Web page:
Letters To The Editor


April 22, 2008

Rising population strains food supply

The Sun's recent editorial urging that America take the lead in addressing the world food crisis ("Feeding the world," April 16) cited numerous reasons for the growing problem of world hunger, including rapid economic growth in China and India, the diversion of cropland to production of biofuels and the rising costs for fertilizer and farm fuels.

But it didn't mention the biggest reason of all: overpopulation.

Humanity is adding 70 million people to its numbers every year, virtually all of them in the world's poorest nations.

We are currently at a world population of 6.5 billion, and if fertility rates remain at the same level they are today, we will be at 9 billion or 10 billion by mid-century.

If we can't adequately feed 800 million people today, what will the situation be like by then?

And even if the United States and other advanced nations are able to meet the present food emergency, that will do nothing to address the long-term problem, which will only worsen as ever more people become dependent on the Earth's dwindling resources.

That will mean not only more unrest in the poorest nations but also geopolitical conflict even among the richest nations.

We must finally face the fact that Mother Earth's resources are finite, and cannot be expected to sustain an ever-growing population.

The present food crisis must be seen as a wake-up call.

If we do nothing to address the fundamental problem of overpopulation, which is driving every other problem from climate change to global terrorism, it is no exaggeration to say that civilization as we know it will be at risk.

Howard Bluth, Baltimore

U.S. can't afford to feed the world

The Sun's editorial "Feeding the world" (April 16) recommended that the United States provide at least $600 million in food aid to avoid mass starvation in the world.

That is a kind, considerate thought. But whatever our country may do for hungry people will provide only temporary relief.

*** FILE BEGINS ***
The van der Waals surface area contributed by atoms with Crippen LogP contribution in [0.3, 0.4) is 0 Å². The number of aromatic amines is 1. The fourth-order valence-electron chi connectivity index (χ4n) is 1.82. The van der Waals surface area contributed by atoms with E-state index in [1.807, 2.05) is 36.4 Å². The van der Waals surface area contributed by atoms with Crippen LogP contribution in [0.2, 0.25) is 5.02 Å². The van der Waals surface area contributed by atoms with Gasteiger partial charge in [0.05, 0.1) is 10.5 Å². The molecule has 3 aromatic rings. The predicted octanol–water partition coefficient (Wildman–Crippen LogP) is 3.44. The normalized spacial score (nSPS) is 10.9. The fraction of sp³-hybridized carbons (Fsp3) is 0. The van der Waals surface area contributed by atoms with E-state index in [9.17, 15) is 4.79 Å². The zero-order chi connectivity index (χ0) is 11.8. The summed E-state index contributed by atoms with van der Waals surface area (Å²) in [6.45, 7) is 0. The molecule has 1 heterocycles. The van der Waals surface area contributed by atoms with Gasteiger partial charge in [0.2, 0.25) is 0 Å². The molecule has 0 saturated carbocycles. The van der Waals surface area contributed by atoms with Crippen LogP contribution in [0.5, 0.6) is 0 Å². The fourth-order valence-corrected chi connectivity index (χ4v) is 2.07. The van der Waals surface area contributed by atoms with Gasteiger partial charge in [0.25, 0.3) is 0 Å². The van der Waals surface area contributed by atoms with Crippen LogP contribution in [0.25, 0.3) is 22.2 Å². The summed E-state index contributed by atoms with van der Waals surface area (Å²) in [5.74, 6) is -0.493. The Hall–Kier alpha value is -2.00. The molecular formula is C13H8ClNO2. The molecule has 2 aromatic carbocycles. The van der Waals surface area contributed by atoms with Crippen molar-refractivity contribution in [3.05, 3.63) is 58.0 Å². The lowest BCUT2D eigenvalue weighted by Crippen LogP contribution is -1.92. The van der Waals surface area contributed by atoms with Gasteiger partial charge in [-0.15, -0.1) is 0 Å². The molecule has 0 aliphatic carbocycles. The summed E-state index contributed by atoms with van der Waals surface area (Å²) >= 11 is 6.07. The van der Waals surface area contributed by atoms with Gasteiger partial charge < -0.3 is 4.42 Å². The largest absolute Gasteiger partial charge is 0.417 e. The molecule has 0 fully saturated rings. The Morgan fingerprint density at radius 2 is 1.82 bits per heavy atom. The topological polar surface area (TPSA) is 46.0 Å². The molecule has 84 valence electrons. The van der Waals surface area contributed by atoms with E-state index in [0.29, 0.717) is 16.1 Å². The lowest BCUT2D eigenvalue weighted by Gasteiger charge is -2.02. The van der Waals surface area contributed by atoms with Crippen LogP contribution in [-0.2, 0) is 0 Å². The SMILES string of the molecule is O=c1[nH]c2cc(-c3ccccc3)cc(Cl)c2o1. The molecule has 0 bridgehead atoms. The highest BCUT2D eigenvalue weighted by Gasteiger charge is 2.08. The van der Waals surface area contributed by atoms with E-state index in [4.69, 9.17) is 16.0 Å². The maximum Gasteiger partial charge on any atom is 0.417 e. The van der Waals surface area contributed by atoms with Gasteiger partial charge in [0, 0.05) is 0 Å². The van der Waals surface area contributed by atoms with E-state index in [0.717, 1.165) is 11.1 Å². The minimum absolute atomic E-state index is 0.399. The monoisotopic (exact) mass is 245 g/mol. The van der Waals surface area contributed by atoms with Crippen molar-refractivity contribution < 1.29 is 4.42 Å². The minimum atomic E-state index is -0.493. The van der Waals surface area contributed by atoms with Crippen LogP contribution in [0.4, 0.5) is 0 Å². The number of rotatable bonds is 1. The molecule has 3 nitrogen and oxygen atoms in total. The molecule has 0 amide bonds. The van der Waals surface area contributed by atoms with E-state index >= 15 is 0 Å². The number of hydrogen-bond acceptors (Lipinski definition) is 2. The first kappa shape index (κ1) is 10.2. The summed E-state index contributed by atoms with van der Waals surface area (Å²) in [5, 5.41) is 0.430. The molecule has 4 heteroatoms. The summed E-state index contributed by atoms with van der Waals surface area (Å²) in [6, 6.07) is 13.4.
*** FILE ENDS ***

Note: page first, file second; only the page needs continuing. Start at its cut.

The world's population is increasing faster than food supplies can keep up. Food prices are extremely high because demand is greater than supply.

Unless population can be stabilized, eventual starvation is inevitable. What a cruel way to bring supply even with demand that would be.

Yet we have a president who has withheld funds from the United Nations Fund for Population Activities year after year. He has also reinstated the "gag rule" that prohibits family planning agencies that receive U.S. government funds from referring to abortion.

And as if the difficulties mentioned above were not enough, the United States is now the greatest debtor nation in the world.

We can no longer afford to feed most of the hungry people of the world.

Carleton W. Brown, Elkton

Pollution is real foe for the blue crabs

The Sun's editorial "Today's catch: Fewer crabs" (April 17) accurately states that Chesapeake Bay blue crabs have been declining and that shoring up the fishery's long-term stability is what's needed.

However, the editorial incorrectly attributes the decline to excessive crabbing, which is only partially responsible for the problem, and improperly prescribes harvest quotas.

Water pollution is the principal reason for the decline of crabs.

Any effective long-term remedy for saving crabs must include dramatic increases in water quality.

Carl Tobias, Richmond, Va.

The writer is a professor of law at the University of Richmond.

Why wasn't McCain also pictured?

The photographs of Sen. Hillary Clinton and Sen. Barack Obama that ran underneath the headline "Brown meets with presidential hopefuls" (April 18) belie the fact there are three, not two, major candidates running for president.

The article clearly states that Sen. John McCain also met with British Prime Minister Gordon Brown. But The Sun apparently did not see fit to include a photo of Mr. McCain meeting with Mr. Brown alongside those of Mrs. Clinton and Mr. Obama, both of whom are Democrats.

I guess that this is just more proof that The Sun is incapable of reporting the news in a nonpartisan, equitable fashion.

Gail Householder, Marriottsville

Clinton's pandering reaches new lows

Sen. Hillary Clinton's recent pandering to gun owners and the shot-and-a-beer crowd and her about-faces regarding NAFTA and the war in Iraq ("Campaigns in Pa. shed party blood," April 20) remind me of H.L. Mencken's deathless observation: "If a politician found he had cannibals among his constituents, he would promise them missionaries for dinner."

Lynne Heneson, Washington

U.S. role extends the violence in Iraq

Our continued presence is the catalyst for the continuing suicide attacks in Iraq ("Bomber kills 50, wounds dozens at Iraq funeral," April 18).

Beyond sectarian, ethnic and intra-religious divisions, there lies the hatred of our occupation of an Arab Muslim country as a cause of the violence.

Surge or no surge, our presence in Iraq will only continue the carnage.

The surge was supposed to promote political reconciliation among the various factions in Iraq. It has not.

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